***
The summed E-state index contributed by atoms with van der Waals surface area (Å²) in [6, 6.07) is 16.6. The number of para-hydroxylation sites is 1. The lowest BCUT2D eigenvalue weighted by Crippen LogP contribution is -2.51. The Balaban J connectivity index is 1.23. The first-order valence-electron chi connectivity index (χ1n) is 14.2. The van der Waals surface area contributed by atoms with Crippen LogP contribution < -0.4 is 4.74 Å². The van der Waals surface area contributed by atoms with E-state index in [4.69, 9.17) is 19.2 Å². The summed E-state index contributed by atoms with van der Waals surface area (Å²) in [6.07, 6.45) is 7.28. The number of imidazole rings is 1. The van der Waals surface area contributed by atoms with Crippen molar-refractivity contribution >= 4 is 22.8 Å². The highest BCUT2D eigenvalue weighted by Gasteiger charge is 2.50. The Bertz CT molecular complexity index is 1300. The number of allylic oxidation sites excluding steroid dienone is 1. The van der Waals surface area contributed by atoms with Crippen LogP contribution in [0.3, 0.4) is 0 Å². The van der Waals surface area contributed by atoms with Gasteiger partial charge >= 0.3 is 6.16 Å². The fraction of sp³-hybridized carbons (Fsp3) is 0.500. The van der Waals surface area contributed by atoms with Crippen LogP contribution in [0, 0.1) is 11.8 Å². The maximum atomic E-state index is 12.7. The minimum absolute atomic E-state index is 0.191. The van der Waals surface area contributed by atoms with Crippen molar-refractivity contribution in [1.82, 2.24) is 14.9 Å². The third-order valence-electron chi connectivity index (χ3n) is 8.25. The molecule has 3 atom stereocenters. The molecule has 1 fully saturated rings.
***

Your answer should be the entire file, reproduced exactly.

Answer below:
The summed E-state index contributed by atoms with van der Waals surface area (Å²) in [6, 6.07) is 16.6. The number of para-hydroxylation sites is 1. The lowest BCUT2D eigenvalue weighted by Crippen LogP contribution is -2.51. The Balaban J connectivity index is 1.23. The first-order valence-electron chi connectivity index (χ1n) is 14.2. The van der Waals surface area contributed by atoms with Crippen LogP contribution < -0.4 is 4.74 Å². The van der Waals surface area contributed by atoms with E-state index in [4.69, 9.17) is 19.2 Å². The summed E-state index contributed by atoms with van der Waals surface area (Å²) in [6.07, 6.45) is 7.28. The number of imidazole rings is 1. The van der Waals surface area contributed by atoms with Crippen molar-refractivity contribution >= 4 is 22.8 Å². The highest BCUT2D eigenvalue weighted by Gasteiger charge is 2.50. The Bertz CT molecular complexity index is 1300. The number of allylic oxidation sites excluding steroid dienone is 1. The van der Waals surface area contributed by atoms with Crippen LogP contribution in [0.3, 0.4) is 0 Å². The van der Waals surface area contributed by atoms with Gasteiger partial charge >= 0.3 is 6.16 Å². The fraction of sp³-hybridized carbons (Fsp3) is 0.500. The van der Waals surface area contributed by atoms with Crippen LogP contribution in [0, 0.1) is 11.8 Å². The maximum atomic E-state index is 12.7. The minimum absolute atomic E-state index is 0.191. The van der Waals surface area contributed by atoms with Crippen molar-refractivity contribution in [1.82, 2.24) is 14.9 Å². The third-order valence-electron chi connectivity index (χ3n) is 8.25. The molecule has 3 atom stereocenters. The molecule has 1 fully saturated rings.